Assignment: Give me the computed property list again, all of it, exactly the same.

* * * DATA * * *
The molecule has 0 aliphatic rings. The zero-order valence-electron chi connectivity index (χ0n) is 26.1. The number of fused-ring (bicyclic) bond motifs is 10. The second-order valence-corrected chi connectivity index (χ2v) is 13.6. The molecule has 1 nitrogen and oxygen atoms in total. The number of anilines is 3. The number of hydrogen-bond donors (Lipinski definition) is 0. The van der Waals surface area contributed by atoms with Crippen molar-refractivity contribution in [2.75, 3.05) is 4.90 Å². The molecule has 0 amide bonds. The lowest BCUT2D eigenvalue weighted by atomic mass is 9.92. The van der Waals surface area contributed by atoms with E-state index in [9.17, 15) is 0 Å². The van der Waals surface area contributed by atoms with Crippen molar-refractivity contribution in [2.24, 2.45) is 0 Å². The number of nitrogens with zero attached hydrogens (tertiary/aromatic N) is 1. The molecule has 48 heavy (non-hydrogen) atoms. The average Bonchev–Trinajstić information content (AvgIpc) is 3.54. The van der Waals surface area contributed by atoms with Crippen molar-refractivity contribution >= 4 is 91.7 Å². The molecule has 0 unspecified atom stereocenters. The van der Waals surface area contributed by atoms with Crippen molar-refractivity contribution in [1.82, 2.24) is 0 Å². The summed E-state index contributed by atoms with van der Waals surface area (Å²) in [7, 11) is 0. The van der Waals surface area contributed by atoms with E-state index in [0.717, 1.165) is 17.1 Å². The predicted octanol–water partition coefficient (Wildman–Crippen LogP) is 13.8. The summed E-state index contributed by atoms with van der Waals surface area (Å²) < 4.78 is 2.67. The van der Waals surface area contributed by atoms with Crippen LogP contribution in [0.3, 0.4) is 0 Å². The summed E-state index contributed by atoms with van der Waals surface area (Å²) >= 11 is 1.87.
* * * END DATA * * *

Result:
The molecule has 0 aliphatic rings. The zero-order valence-electron chi connectivity index (χ0n) is 26.1. The number of fused-ring (bicyclic) bond motifs is 10. The second-order valence-corrected chi connectivity index (χ2v) is 13.6. The molecule has 1 nitrogen and oxygen atoms in total. The number of anilines is 3. The number of hydrogen-bond donors (Lipinski definition) is 0. The van der Waals surface area contributed by atoms with Crippen molar-refractivity contribution in [2.75, 3.05) is 4.90 Å². The molecule has 0 amide bonds. The lowest BCUT2D eigenvalue weighted by atomic mass is 9.92. The van der Waals surface area contributed by atoms with E-state index in [9.17, 15) is 0 Å². The van der Waals surface area contributed by atoms with Crippen molar-refractivity contribution in [2.24, 2.45) is 0 Å². The number of nitrogens with zero attached hydrogens (tertiary/aromatic N) is 1. The molecule has 48 heavy (non-hydrogen) atoms. The average Bonchev–Trinajstić information content (AvgIpc) is 3.54. The van der Waals surface area contributed by atoms with Crippen molar-refractivity contribution >= 4 is 91.7 Å². The molecule has 0 unspecified atom stereocenters. The van der Waals surface area contributed by atoms with Crippen molar-refractivity contribution in [1.82, 2.24) is 0 Å². The summed E-state index contributed by atoms with van der Waals surface area (Å²) in [7, 11) is 0. The van der Waals surface area contributed by atoms with E-state index in [0.717, 1.165) is 17.1 Å². The predicted octanol–water partition coefficient (Wildman–Crippen LogP) is 13.8. The summed E-state index contributed by atoms with van der Waals surface area (Å²) < 4.78 is 2.67. The van der Waals surface area contributed by atoms with Crippen LogP contribution in [0.3, 0.4) is 0 Å². The summed E-state index contributed by atoms with van der Waals surface area (Å²) >= 11 is 1.87.